We spend time with Caputo, more than we have done previously, as he navigates around the new corporate world of prison funding (with his new gf Linda from Purchasing) whilst simultaneously dodging Sophia’s wife who is desperately trying to get Sofia out of SHU. Caputo is reluctant to do anything which might cost him the respect he has earnt from management, but seems to have enough of a conscience to actually pull through in the end. It doesn’t redeem him completely (and nor should it) and we see the Caputo, despite walking the walk and talking the talk, is actually kind of spineless.

The other newest additions in this series was the introduction of the ex-veteran guards, drafted in after the walkout of the prison guards at the end of the last season. Headed up by Piscatella, the new guards are brutish and come across as just evil. Ironically, despite the waves of violence and torture inflicted on the inmates quite deliberately by the guards, it is an accidental move by Bayley which results in the death of Poussey. It’s a bold move, to kill of such a beloved character and I am unsure exactly what the statement was that the writers were trying to make. It wasn’t the brutish, thuggish, power hungry guards who ended up killing a black inmate. Instead it was a young, naive guard – compliant in the violence against the inmates, but not a perpetrator. What are we saying here? That good guards make mistakes? That we should feel sorry for Bayley too? It just didn’t fly with me. It’s almost #notallguards, except yes all guards because all of them were incompetent at protecting the people they are being paid to be responsible for. That includes Caputo. 

Maybe it’s a comment on police brutality, maybe it’s a comment on the power structures that exist within the prison system. I appreciated the stance that the writers are trying to take on the Black Lives Matter movement and the racial profiling that goes on, inside and outside of the prison system. It’s just that – by painting the guards as wholly evil and not exploring the reasons why they behave in this way means that we can’t have a dialogue about it. The only reason given for the way in which the ex-vet guards behave towards the inmates (flies/baby mouse etc, table etc) is that they like to abuse their power because they are bad people. This is counter productive – we can’t examine the institutional racism, misogyny or power structures in society if we just brand everyone who propagates it as simply bad people. They are more, and less than that.

For example – Lolly and Healy’s ‘friendship’ allows us an insight into why Healy treats the women in the prison in the way that he does. speaking with Lolly, and finding out about his childhood with his mother, we realise that he isn’t a ‘bad guy’ – he’s just as fucked up as everyone else. This is what initially made OITNB a standout series. No-one is all good, or all bad.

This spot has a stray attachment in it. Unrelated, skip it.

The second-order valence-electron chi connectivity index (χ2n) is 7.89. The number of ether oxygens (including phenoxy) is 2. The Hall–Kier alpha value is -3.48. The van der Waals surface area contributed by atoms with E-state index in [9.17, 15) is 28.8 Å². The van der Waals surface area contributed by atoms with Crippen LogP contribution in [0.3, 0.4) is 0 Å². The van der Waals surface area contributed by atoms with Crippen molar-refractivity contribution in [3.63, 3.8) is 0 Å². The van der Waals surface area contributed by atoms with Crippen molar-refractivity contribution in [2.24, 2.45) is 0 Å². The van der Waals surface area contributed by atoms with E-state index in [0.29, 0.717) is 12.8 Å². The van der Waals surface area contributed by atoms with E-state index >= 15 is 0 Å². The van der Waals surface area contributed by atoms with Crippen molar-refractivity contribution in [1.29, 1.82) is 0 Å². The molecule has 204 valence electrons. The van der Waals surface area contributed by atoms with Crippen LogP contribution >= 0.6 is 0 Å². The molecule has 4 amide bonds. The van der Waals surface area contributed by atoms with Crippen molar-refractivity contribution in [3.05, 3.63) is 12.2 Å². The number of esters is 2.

Overall, I enjoyed season 4. I don’t think that OITNB has lost it’s touch quite yet and there’s still plenty more to explore. The revelation of Susanne’s crime was absolutely heartbreaking and watching Piper get branded was definitely one of the more satisfying moments in the entire series. Watch this space.

Bojack Horseman Season 3


Oh Bojack. I can’t decide if I hate you or love you. As a character, that is – the show is still very firmly at the top of my ‘show’s I can’t live without’ list. The thing about Bojack Horseman, the character, is that he is equal parts relatable and equal parts repulsive. Which actually make him more relatable, because who among us are not repulsed (even slightly) by the thought of ourselves?

The third season follows Bojack’s futile attempts to reach Academy Awards status and gain a nomination for Secretariat. This is despite the fact that Bojack doesn’t actually appear in the film, rather they digitally reproduced his image through CGI. Ah Hollywoo – it’s just like the movies. Bojack’s publicist/friend with benefits, tries to secure the nomination for him and although the movie is well received, Bojack (inevitably) is not nominated for an Oscar. In his usual style of self sabotage, Bojack manages to destroy his friendship with Todd, destroy his friendship and working career with Princess Carolyn and at the end of the series he also manages to destroy the life of the young girl he tried to sleep with at the end of the third season.

There is one point where Princess Carolyn accuses Bojack of fetishizing his own sadness, and I think there is a really valid point in that. We know that Bojack is depressed, and that he lives in a vicious cycle of day to day self destruction because he can’t face up to his fears, his loneliness and ultimately his life. However, Bojack does wallow in his own self pity and becomes a truly dreadful person to his ‘friends’, yet excuses himself of these actions by blaming it on his depression (or his inability to feel anything).